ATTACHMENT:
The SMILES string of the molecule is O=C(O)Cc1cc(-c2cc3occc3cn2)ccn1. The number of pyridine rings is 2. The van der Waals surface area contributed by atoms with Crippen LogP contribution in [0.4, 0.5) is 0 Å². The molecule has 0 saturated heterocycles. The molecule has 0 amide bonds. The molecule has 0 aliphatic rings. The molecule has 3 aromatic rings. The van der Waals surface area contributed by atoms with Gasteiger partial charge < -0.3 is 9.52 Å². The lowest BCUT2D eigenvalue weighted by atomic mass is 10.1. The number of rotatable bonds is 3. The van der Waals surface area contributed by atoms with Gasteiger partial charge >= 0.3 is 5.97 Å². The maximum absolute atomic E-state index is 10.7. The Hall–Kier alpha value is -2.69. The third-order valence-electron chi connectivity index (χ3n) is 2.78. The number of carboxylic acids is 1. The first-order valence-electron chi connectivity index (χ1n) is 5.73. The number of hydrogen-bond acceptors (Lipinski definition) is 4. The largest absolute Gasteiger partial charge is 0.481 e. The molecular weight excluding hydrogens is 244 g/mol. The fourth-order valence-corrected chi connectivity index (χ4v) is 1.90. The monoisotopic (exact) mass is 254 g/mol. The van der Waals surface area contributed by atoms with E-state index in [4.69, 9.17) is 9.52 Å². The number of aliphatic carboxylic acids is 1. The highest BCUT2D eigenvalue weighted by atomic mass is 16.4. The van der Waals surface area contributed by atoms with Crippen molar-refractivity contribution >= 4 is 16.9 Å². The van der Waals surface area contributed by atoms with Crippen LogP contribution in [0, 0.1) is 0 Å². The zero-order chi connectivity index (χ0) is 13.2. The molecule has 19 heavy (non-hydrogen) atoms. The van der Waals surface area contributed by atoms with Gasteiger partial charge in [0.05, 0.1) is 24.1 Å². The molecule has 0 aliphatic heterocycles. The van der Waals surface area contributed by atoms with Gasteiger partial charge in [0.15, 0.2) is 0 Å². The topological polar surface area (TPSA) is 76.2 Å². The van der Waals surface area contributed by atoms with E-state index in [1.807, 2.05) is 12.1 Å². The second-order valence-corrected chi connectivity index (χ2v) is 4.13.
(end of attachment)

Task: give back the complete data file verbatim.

The SMILES string of the molecule is O=C(O)Cc1cc(-c2cc3occc3cn2)ccn1. The number of pyridine rings is 2. The van der Waals surface area contributed by atoms with Crippen LogP contribution in [0.4, 0.5) is 0 Å². The molecule has 0 saturated heterocycles. The molecule has 0 amide bonds. The molecule has 0 aliphatic rings. The molecule has 3 aromatic rings. The van der Waals surface area contributed by atoms with Gasteiger partial charge < -0.3 is 9.52 Å². The lowest BCUT2D eigenvalue weighted by atomic mass is 10.1. The number of rotatable bonds is 3. The van der Waals surface area contributed by atoms with Gasteiger partial charge >= 0.3 is 5.97 Å². The maximum absolute atomic E-state index is 10.7. The Hall–Kier alpha value is -2.69. The third-order valence-electron chi connectivity index (χ3n) is 2.78. The number of carboxylic acids is 1. The first-order valence-electron chi connectivity index (χ1n) is 5.73. The number of hydrogen-bond acceptors (Lipinski definition) is 4. The largest absolute Gasteiger partial charge is 0.481 e. The molecular weight excluding hydrogens is 244 g/mol. The fourth-order valence-corrected chi connectivity index (χ4v) is 1.90. The monoisotopic (exact) mass is 254 g/mol. The van der Waals surface area contributed by atoms with E-state index in [4.69, 9.17) is 9.52 Å². The number of aliphatic carboxylic acids is 1. The highest BCUT2D eigenvalue weighted by atomic mass is 16.4. The van der Waals surface area contributed by atoms with Crippen molar-refractivity contribution >= 4 is 16.9 Å². The van der Waals surface area contributed by atoms with Crippen LogP contribution in [0, 0.1) is 0 Å². The zero-order chi connectivity index (χ0) is 13.2. The molecule has 19 heavy (non-hydrogen) atoms. The van der Waals surface area contributed by atoms with Gasteiger partial charge in [0.05, 0.1) is 24.1 Å². The molecule has 0 aliphatic heterocycles. The van der Waals surface area contributed by atoms with Gasteiger partial charge in [0.15, 0.2) is 0 Å². The topological polar surface area (TPSA) is 76.2 Å². The van der Waals surface area contributed by atoms with E-state index in [1.807, 2.05) is 12.1 Å². The second-order valence-corrected chi connectivity index (χ2v) is 4.13.